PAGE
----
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Russian Federation: Free Russian-American journalist Alsu Kurmasheva

June 02, 2024 IN WIP
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Writers in Prison PEN Melbourne

Jun 1, 2024,

PEN International’s latest statement in support of Russian-American journalist Alsu Kurmasheva, who continues to be held on trumped-up grounds in the Russian Federation (below) is also available at the following link: https://www.pen-international.org/news/russian-federation-free-russian-american-journalist-alsu-kurmasheva

 

Russian Federation: Free Russian-American journalist Alsu Kurmasheva

The charges brought against Alsu Kurmasheva are preposterous and must be dropped at once. The Russian authorities are using her continued arbitrary detention to send a chilling message to fellow journalists in the Russian Federation and beyond, and to silence anyone who dares speak out. Kurmasheva must be released and reunited with her loved ones immediately,’ said Ma Thida, Chair of PEN International’s Writers in Prison Committee.

31 May 2024 – The Russian authorities should end Alsu Kurmasheva’s year-long ordeal, release her immediately and unconditionally, and drop all charges against her, PEN International said today. Sunday 2 June will mark one year since the Russian-American journalist was first detained in Kazan, Tatarstan, a republic of the Russian Federation. She faces up to 15 years in prison under the Russian Federation’s draconian ‘Foreign Agent’ and military censorship laws.

 

Alsu Kurmasheva, a journalist with Radio Free Europe/Radio Liberty’s (RFE/RL) Tatar-Bashkir Service residing in the Czech Republic, was temporarily detained at Kazan airport on 2 June 2023 while waiting for her return flight. She had been travelling to the Russian Federation to visit her ailing mother. The authorities confiscated her US and Russian passports, preventing her from leaving the country, and subsequently fined her 10,000 rubles ($103) for failing to register her US passport. Kurmasheva was detained again on 18 October 2023 on charges of failing to register and declare herself as a ‘Foreign Agent’ (Article 330.1(3) of the Russian Criminal Code), which carries up to five years in prison. On 11 December 2023, reports emerged that the Russian authorities opened another case against her for spreading ‘knowingly false’ information about the Russian armed forces (Article 207.3(2) of the Russian Criminal Code), which carries up to 10 years in prison or up to 15 years in an aggravated case. She stands accused of taking part in the distribution of Saying No To War. 40 Stories of Russians Who Oppose the Russian Invasion of Ukraine, a book published in November 2022 by RFE/RL’s Tatar-Bashkir Service.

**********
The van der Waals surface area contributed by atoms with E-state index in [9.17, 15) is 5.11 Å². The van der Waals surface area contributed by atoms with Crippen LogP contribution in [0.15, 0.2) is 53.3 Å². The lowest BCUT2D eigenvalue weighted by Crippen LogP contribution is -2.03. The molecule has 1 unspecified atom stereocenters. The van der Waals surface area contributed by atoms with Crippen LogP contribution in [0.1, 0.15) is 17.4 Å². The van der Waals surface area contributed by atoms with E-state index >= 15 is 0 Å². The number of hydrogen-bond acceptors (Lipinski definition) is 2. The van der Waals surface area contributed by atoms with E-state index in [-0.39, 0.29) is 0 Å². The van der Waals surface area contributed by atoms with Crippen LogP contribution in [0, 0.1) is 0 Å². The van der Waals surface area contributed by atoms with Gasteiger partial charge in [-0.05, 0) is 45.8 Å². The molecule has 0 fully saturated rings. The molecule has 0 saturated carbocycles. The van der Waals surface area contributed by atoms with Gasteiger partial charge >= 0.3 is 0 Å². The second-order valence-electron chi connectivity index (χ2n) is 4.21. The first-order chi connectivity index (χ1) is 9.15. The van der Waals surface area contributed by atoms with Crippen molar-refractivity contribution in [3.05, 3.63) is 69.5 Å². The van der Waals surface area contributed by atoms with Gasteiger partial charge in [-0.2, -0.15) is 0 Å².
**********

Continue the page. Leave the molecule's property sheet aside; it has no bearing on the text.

Alsu Kurmasheva is currently being held in pre-trial detention in Kazan and denied US consular access. On 31 May, the Sovetsky District Court of Kazan extended her detention order again, which is now set to expire on 5 August 2024. The Court notably rejected her lawyers’ request to move her to house arrest. Speaking to reporters on 1 April prior to appearing in Court, Kurmasheva said she was ‘not very well physically’ and that her detention conditions were ‘very bad.’ She also reported receiving ‘minimal’ medical care. Alsu Kurmasheva is the second US journalist to be held in the Russian Federation after the Russian authorities arrested Wall Street Journal reporter Evan Gershkovich on espionage charges in March 2023. He remains in pre-trial detention.

 

At least 30 journalists, including Kurmasheva, were reportedly being detained in the Russian Federation and facing lengthy prison sentences as of March 2024.

 

Background information  

Alsu Kurmasheva, born on 1 September 1976, is an editor with RFE/RL’s Tatar-Bashkir Service who has long covered ethnic minority communities in Tatarstan and Bashkortostan. She is a dual US and Russian citizen who lives in Prague, Czech Republic, with her husband and two children.

Scores of international organisations, including PEN America, have called for her release. PEN International has long urged the Russian authorities to repeal their draconian ‘Foreign Agents’ law, which has been used to target civil society organisations, media outlets, journalists, human rights defenders and political activists.

PEN International further condemns the Russian Federation’s war censorship laws, with anyone found guilty of spreading information about the conduct of the Russian armed forces that deviated from the official line facing up to 15 years in prison. The laws must be repealed, and all those imprisoned solely for protesting the Russian Federation’s war against Ukraine must be immediately and unconditional released.

Note to Editors: For further details contact Aurélia Dondo, Head of Europe and Central Asia Region at PEN International: Aurelia.dondo@pen-international.org

Aurélia Dondo| Head of Europe and Central Asia
aurelia.dondo@pen-international.org | Twitter | Instagram | Facebook

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People say that (writers) are pretty powerless: we don’t have an army, we don’t have a bureaucracy. But if that were true, then why would writers be arrested?... Because the spoken word is powerful.

— John Ralston Saul on the work of PEN International